N.J. promoters bring the diversity of the playlist to local clubs
Diversity, to borrow a line from Mark Twain, is like the weather: Everybody talks about it, but few do anything about it.
Enter Sound in Color, a trio of New Jersey promoters whose mission is to bring together rap, rock, folk, funk and what-have-you on bills around the state.
Derrick Braxton, Lateef Dameer, and Emilio Guarino started booking shows as Sound in Color a little over a year ago, with a fairly simple idea: Put artists working in hip-hop, electronics and other underrepresented genres on the same stages as the guitar-driven rock bands who have long dominated New Jersey’s underground. And it’s working.
Last week, Sound in Color promoted a successful show at Jersey City’s FM Bar that included hip-hop group Genii Collective, acoustic folk-rockers Cold Weather Company, R&B songstress Naja Young, and the female-fronted “gloom pop” quartet Sad Lips.
On Tuesday, March 5, Sound in Color will be at the Pet Shop in Jersey City presenting a bill heavy on hip-hop and electronica: Jersey City-based rapper PeteyxKraze; Newark’s The Izm; producer/DJs Sir Thelonius and, on tour from California, Killgxxd.
“Sound in Color really is just a way of showcasing local talent,” Braxton explained. “There is a pretty drastic lack of representation for electronic artists, so we started with that, and low-fi hip-hop artists. And then it grew into different artists and different genres. And now it’s just all over the place. There’s a lot of notoriety that can go with being a New York City artist or even a Philly artist, but there have been a lot of great New Jersey artists who have affected the whole world, and we’re here to help people achieve that.”
Dameer actually started Sound in Color, and Braxton was one of the hip-hop performers asked to perform.
“Lateef came to me and said, ‘Listen, man, I really like what you’re doing, I’d like to bring you in and actually have you work with us in order to book these artists,'” Braxton said. “So it’s been going on for about a year and a half now. After we started, Lateef and I hooked up with Emilio, who I feel really blessed to have around.”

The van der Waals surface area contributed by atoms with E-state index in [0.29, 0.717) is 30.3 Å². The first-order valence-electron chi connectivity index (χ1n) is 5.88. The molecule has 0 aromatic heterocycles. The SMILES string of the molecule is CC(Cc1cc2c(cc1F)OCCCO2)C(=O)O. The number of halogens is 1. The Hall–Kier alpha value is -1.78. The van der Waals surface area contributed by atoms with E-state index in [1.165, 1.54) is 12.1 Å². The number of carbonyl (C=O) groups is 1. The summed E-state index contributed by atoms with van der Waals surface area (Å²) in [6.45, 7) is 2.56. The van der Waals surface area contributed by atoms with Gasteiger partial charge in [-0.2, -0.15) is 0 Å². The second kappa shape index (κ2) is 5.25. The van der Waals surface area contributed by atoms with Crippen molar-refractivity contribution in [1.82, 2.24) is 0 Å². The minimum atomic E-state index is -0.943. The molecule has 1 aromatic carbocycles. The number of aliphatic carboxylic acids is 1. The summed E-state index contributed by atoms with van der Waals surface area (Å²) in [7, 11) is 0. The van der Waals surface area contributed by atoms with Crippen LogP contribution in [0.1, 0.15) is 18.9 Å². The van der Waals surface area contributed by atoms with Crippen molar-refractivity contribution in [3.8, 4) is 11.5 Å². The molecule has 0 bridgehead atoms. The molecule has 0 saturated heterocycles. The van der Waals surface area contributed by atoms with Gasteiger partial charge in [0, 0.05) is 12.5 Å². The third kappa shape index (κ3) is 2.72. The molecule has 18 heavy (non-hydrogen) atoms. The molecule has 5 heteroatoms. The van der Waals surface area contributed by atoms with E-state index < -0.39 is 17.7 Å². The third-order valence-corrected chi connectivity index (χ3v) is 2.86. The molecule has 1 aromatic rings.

The three partners come from completely different backgrounds.
“Emilio is a classically trained musician, while I have more of a jazz background,” Braxton said. Dameer is a producer in hip-hop.
“They know a lot of people, I know a lot of people,” Braxton said. “Lateef is originally from the Bronx and has roots in the hip-hop community, whereas I know a lot of people in the house show scene. And Emilio studied music at Mason Gross (School of the Arts). So it’s just a really diverse grouping of musical artists who are all on the same page. That seldom happens.”
For Braxton, the reasons hip-hop artists and rock bands rarely share the same stages go to the very roots of how we listen to music.
“Some of the separation of different genres happened because of format,” he said. “Back when everyone listened to CDs, you couldn’t listen to different genres at the same time unless they were on some kind of compilation. Now, with Spotify and other streaming services, you can play all kinds of music next to each other.”
The playlist has replaced the album, and Sound in Color represents that evolution coming to clubs.
“We’re making a concerted effort that we mix the bills up, and I’m also heavily involved with the state’s basement show scenes,” Braxton said. “I’m one of the older guys who shows up at all these basement shows, which have a huge punk rock representation. There’s not too many other genres, so what I’ve been doing is going to these basement shows and spinning DJ sets in order to mix the bills. And now some new artists and different artists have been coming to the forefront because of that.”
Braxton grew up in New Brunswick and got his first taste of music at the city’s fabled basement shows.
“So one thing I’m really working toward is trying to make sure the things we do are open to all ages,” he said. “That’s really important to me. And it can’t just be these secret basement shows, it has to be above ground venues as well.”
To that end, Sound in Color will help coordinate New Brunswick’s Hub City Music Festival in April, which will utilize legal venues throughout the city. The group is also hoping to reach out to other venues in Hudson County, Montclair and other local scenes.
“A friend of mine just opened an indoor skate park in Trenton, and we’re going to be booking some shows there,” Braxton said. “And we would love to hear from anyone who’d like to work with us.”
Braxton’s own career deserves a mention, too. Under the name DRKBXT, he’s produced tracks for stars like Lupe Fiasco and Raekwon, and he currently has an album close to release.
“I make tracks every day,” he said. “I produce ever day. And I deejay as much as I can, anywhere I can. It’s not about the money for me. I’ve had a fair amount of success working with a bunch of artists in the past, and now I just want to help as many local artists as I can carry the torch forward.”
“Music brings people together. The things that people think separate us are simply not true.”
If you go …
Sound in Color presents The Izm, Sir Thelonius, Killgxxd, and PeteyxKraze at the Pet Shop, 193 Newark Ave., Jersey City, at 8 p.m. Tuesday, March 5. Admission is free.
Published at Wed, 27 Feb 2019 20:16:27 +0000